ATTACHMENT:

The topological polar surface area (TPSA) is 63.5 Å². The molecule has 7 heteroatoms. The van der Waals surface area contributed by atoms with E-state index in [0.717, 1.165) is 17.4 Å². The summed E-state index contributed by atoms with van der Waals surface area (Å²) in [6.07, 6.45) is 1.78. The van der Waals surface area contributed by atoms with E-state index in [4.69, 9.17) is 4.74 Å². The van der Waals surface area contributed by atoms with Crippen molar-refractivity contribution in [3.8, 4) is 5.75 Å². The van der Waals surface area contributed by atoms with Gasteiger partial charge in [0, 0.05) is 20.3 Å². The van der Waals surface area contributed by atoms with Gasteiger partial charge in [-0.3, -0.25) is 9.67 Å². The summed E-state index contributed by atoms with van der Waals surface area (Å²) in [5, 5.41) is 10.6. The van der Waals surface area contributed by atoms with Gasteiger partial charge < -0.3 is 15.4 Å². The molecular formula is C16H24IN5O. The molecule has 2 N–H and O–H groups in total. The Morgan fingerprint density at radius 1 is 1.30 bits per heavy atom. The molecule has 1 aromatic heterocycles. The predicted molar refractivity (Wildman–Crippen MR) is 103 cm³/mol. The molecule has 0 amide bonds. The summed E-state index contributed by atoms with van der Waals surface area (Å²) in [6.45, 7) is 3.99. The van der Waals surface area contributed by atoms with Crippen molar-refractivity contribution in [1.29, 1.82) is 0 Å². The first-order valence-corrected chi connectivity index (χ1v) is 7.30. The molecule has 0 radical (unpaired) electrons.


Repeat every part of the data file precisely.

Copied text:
The topological polar surface area (TPSA) is 63.5 Å². The molecule has 7 heteroatoms. The van der Waals surface area contributed by atoms with E-state index in [0.717, 1.165) is 17.4 Å². The summed E-state index contributed by atoms with van der Waals surface area (Å²) in [6.07, 6.45) is 1.78. The van der Waals surface area contributed by atoms with E-state index in [4.69, 9.17) is 4.74 Å². The van der Waals surface area contributed by atoms with Crippen molar-refractivity contribution in [3.8, 4) is 5.75 Å². The van der Waals surface area contributed by atoms with Gasteiger partial charge in [0, 0.05) is 20.3 Å². The van der Waals surface area contributed by atoms with Gasteiger partial charge in [-0.3, -0.25) is 9.67 Å². The summed E-state index contributed by atoms with van der Waals surface area (Å²) in [5, 5.41) is 10.6. The van der Waals surface area contributed by atoms with Gasteiger partial charge < -0.3 is 15.4 Å². The molecular formula is C16H24IN5O. The molecule has 2 N–H and O–H groups in total. The Morgan fingerprint density at radius 1 is 1.30 bits per heavy atom. The molecule has 1 aromatic heterocycles. The predicted molar refractivity (Wildman–Crippen MR) is 103 cm³/mol. The molecule has 0 amide bonds. The summed E-state index contributed by atoms with van der Waals surface area (Å²) in [6.45, 7) is 3.99. The van der Waals surface area contributed by atoms with Crippen molar-refractivity contribution in [1.29, 1.82) is 0 Å². The first-order valence-corrected chi connectivity index (χ1v) is 7.30. The molecule has 0 radical (unpaired) electrons.